Social housing has been a low political priority for decades. I’m not just talking about the lack of new council houses being built, I am talking about the maintenance of existing housing stock. For decades Labour councils all over the country, have regarded voters in social housing as a client state – people who wouldn’t consider voting for anyone else. Year after year, they’d vote in Labour councils who lamentably failed to make council estates fit and proper places to live in. Not all Labour councils, but especially those in big cities. Take Glasgow, for example. Iain Duncan Smith wasn’t alone in being appalled by what he found on the Easterhouse Estate all those years ago. But the same thing was happening in Manchester, Bristol, Leeds, London and Liverpool. To govern is to choose and Labour councils chose to ignore run down estates in favour of other projects.
Some Conservative councils were no better either. Even during the Blair/Brown years when money was literally chucked at Labour councils, they did little to improve their housing stock. Shame on them all. Why should we be surprised that people who live in these areas have become totally disillusioned, not only with politics but society in general. There are too many people who live in conditions the rest of us would find appalling and unacceptable. We should not therefore be surprised when some of them fall into ways and live lifestyles the rest of us can never relate to or understand.
My point is this. Whatever failings there were in Kensington, Grenfell was not one of these estates. The fire cannot just – if at all – be blamed on long term failings of wider housing policy, in my opinion. It can, however, be blamed on decisions made locally by people who were either uninformed or should have known better. It happened because of failings in the building design and the materials used. Surely that much is clear. From the way this terrible disaster has been described by some people, it’s as if the Prime Minister herself had lit the match. Politicians are to blame for many failings in housing policy over the years, but surely we have to hope that Sir Martin Moore-Bick ignores the siren voices who just seek to blame local and national politicians. The blame for this terrible event lies in many places, but surely primarily on failings in design and materials are the most obvious immediate causes. Hopefully, we will soon know for definite.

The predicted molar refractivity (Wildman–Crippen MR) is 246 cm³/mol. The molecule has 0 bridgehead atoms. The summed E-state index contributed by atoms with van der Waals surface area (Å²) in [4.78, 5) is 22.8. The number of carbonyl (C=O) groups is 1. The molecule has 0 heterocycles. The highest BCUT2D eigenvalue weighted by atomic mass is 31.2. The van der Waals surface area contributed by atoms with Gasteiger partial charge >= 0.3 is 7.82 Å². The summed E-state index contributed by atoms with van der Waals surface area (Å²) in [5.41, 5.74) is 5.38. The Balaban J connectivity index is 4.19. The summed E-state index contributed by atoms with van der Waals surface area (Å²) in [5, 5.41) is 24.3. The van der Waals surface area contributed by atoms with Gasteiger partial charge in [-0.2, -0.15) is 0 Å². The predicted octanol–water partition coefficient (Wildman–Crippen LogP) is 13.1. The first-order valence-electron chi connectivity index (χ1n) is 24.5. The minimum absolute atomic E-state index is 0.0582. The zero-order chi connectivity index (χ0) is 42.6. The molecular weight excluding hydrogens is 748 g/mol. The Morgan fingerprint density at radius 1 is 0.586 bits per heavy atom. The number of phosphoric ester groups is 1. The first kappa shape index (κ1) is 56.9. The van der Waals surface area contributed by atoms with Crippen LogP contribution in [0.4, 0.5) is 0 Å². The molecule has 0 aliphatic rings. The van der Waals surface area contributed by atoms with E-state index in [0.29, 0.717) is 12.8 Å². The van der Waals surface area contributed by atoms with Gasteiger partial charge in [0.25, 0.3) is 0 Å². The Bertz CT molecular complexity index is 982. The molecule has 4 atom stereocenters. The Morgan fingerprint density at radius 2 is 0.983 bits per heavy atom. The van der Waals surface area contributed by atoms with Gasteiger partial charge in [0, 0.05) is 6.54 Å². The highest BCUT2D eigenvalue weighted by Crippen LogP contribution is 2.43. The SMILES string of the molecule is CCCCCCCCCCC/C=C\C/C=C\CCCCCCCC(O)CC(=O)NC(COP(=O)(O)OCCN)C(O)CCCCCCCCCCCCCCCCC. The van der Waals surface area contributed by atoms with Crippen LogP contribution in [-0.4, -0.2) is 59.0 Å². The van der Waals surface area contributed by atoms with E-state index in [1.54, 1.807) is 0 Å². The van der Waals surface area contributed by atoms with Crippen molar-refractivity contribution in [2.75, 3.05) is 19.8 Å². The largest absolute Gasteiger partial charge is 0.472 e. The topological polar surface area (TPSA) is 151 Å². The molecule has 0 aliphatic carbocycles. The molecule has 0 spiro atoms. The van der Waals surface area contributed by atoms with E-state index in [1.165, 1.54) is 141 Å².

I’m going to make a confession. I miss going to the LibDem conference. Call me a masochist, but I always enjoyed going. However, for the last three years I’ve missed out, if that’s the right phrase. I miss the beards. I miss the sandals. I miss the intensity on the faces of people who really felt their debates mattered. I miss the little exhibition stands for all the different LibDem pressure groups who were usually completely barking mad, but vehemently believed in their cause. I miss the white haired old lady on a motability scooter who would scoot around the conference centre running down anyone in her path, daring people not to get out of her way. I miss the LibDem delegates, who, when I was running the conference bookshop, would think nothing of asking for a discount on a 50p postcard. Actually, I don’t miss them at all. But the LibDem conference is the only one of the three conference which actually decides party policy. The event actually matters. You can’t say that for either of the other two. Which to be honest, may be for the best.